I normally would make a confession on Confessions from Suite 500, but I'm working on a new First Page Shooter for that blog today. In fact, after you read this, you should go check it out!
So here is my confession:
I am not a fast reader.
I know, I know! I work in publishing. I work with some of the speediest speed readers I've ever seen. But I'm just not that fast. And I've never admitted it in public before, because being a fast reader is the type of thing that people expect of an agent.
Well. I'm just not.
But that doesn't mean that I don't love reading. I do. So much so, that I've made it a huge part of my life.
A good story is good for the soul.
Because I'm not so fast, I like to keep my client list on the smaller side of average. I'm working with some incredible writers, and I love, love their respective styles. I want to have time to read each manuscript they send me closely, not quickly. I find that the times when I am forced to read quickly, I miss things. Not big things like plot and character moments, but I miss the subtleties of the language, the creative use of the words, and even lines that later become my favorite upon second or third read.
And those are usually the parts that take me from "This is a decent story" to "This is AMAZING!"
I say that as an agent, and as a reader.
I read the article by Katie Crouch in Slate.
Although I don't appreciate the overall sarcastic jabs she takes at YA as a genre, (in fact, a number of authors have responded quite perfectly on that matter, Last Leigh, and Oh, Courtney to name a couple), I do understand what she means by the generally fast turnaround that has been the expectation of authors lately.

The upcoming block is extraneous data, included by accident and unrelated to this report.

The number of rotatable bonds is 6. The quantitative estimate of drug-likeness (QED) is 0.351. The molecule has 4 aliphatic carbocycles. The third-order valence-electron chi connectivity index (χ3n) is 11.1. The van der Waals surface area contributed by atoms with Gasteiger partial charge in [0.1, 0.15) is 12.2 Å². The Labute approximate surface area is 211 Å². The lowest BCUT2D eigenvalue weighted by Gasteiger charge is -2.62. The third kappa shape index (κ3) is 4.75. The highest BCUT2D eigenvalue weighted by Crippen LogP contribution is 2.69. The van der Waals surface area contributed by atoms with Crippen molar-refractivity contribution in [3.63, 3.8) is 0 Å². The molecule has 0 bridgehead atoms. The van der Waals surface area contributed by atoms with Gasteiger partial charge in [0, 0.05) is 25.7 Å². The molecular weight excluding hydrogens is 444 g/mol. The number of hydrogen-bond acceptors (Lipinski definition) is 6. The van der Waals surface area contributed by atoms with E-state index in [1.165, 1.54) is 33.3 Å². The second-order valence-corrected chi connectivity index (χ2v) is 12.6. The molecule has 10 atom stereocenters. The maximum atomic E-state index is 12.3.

But Katie got this wrong here--this is not just happening in YA. Aside from two specific fiction genres (literary and epic--whether it be epic fantasy, sci-fi or historical), I've seen the same quick-quick-quick pace happening across the board. And it's been getting faster.
Where is this coming from?
I have my theories, as do others, and they all make good points. The digital age has created a shift in how quickly we can communicate, write, edit, market to a wide audience--everything. And not just for books. People are getting used to instant gratification with everything. And when it's not there right away, they move on. Right?
But here's the rub. At least for me.
Stories are not like other products. They aren't put together in a factory. They aren't told and written by an entire department of people. And all of the advertising in the world isn't going to make a story have lasting power.
It may take an entire team to get a book published, but publishing a book is NOT the same as telling a story. And before anything else, stories are told by just one or two people (if you have a co-author).
They take time to create and unfold just right. And rushing them only shows in the writing eventually if not immediately--the writers have less time to hone their craft, to focus on the prose, to weave everything together; the editors and agents-who-edit have less time to really dig deep into the characters, plots and themes. And the story will eventually suffer for it.
So what do we do in a time when the audience is looking for instant gratification?
I haven't found the answer yet, but I do know I'm digging my heels in a bit on rushing things when I know it will affect the work.
What are your thoughts on all of this as writers/readers/industry persons/whatever?